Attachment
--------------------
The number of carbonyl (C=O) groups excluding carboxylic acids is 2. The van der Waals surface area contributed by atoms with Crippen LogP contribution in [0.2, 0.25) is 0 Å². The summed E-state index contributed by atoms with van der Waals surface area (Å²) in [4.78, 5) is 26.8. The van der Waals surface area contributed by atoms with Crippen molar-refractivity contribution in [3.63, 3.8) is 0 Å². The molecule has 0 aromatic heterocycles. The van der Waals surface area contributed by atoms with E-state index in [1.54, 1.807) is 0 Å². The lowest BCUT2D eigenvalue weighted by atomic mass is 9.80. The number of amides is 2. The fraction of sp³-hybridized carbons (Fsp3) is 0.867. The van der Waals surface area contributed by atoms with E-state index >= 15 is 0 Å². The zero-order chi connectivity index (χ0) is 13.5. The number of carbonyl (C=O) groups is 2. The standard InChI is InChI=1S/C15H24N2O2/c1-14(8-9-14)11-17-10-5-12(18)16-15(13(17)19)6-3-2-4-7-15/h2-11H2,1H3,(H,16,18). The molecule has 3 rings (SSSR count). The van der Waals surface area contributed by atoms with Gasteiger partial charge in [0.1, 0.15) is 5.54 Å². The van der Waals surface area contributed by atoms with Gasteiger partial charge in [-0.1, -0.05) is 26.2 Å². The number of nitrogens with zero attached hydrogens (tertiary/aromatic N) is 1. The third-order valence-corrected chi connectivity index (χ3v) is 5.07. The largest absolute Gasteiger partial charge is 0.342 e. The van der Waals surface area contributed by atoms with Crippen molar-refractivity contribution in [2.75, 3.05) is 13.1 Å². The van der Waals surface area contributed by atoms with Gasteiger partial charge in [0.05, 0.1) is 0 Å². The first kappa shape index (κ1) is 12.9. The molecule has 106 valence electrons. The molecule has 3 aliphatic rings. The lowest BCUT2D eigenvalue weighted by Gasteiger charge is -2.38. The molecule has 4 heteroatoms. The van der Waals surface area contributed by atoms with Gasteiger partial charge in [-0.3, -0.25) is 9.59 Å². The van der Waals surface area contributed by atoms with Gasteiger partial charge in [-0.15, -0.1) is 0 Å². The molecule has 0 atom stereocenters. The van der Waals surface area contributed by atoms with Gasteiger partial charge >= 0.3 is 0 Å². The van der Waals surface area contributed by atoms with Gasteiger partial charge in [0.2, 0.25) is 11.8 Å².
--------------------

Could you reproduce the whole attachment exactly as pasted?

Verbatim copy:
The number of carbonyl (C=O) groups excluding carboxylic acids is 2. The van der Waals surface area contributed by atoms with Crippen LogP contribution in [0.2, 0.25) is 0 Å². The summed E-state index contributed by atoms with van der Waals surface area (Å²) in [4.78, 5) is 26.8. The van der Waals surface area contributed by atoms with Crippen molar-refractivity contribution in [3.63, 3.8) is 0 Å². The molecule has 0 aromatic heterocycles. The van der Waals surface area contributed by atoms with E-state index in [1.54, 1.807) is 0 Å². The lowest BCUT2D eigenvalue weighted by atomic mass is 9.80. The number of amides is 2. The fraction of sp³-hybridized carbons (Fsp3) is 0.867. The van der Waals surface area contributed by atoms with E-state index >= 15 is 0 Å². The zero-order chi connectivity index (χ0) is 13.5. The number of carbonyl (C=O) groups is 2. The standard InChI is InChI=1S/C15H24N2O2/c1-14(8-9-14)11-17-10-5-12(18)16-15(13(17)19)6-3-2-4-7-15/h2-11H2,1H3,(H,16,18). The molecule has 3 rings (SSSR count). The van der Waals surface area contributed by atoms with Gasteiger partial charge in [0.1, 0.15) is 5.54 Å². The van der Waals surface area contributed by atoms with Gasteiger partial charge in [-0.1, -0.05) is 26.2 Å². The number of nitrogens with zero attached hydrogens (tertiary/aromatic N) is 1. The third-order valence-corrected chi connectivity index (χ3v) is 5.07. The largest absolute Gasteiger partial charge is 0.342 e. The van der Waals surface area contributed by atoms with Crippen molar-refractivity contribution in [2.75, 3.05) is 13.1 Å². The van der Waals surface area contributed by atoms with Gasteiger partial charge in [0.05, 0.1) is 0 Å². The first kappa shape index (κ1) is 12.9. The molecule has 106 valence electrons. The molecule has 3 aliphatic rings. The lowest BCUT2D eigenvalue weighted by Gasteiger charge is -2.38. The molecule has 4 heteroatoms. The van der Waals surface area contributed by atoms with Gasteiger partial charge in [-0.3, -0.25) is 9.59 Å². The van der Waals surface area contributed by atoms with Gasteiger partial charge in [-0.15, -0.1) is 0 Å². The molecule has 0 atom stereocenters. The van der Waals surface area contributed by atoms with Gasteiger partial charge >= 0.3 is 0 Å². The van der Waals surface area contributed by atoms with Gasteiger partial charge in [0.2, 0.25) is 11.8 Å².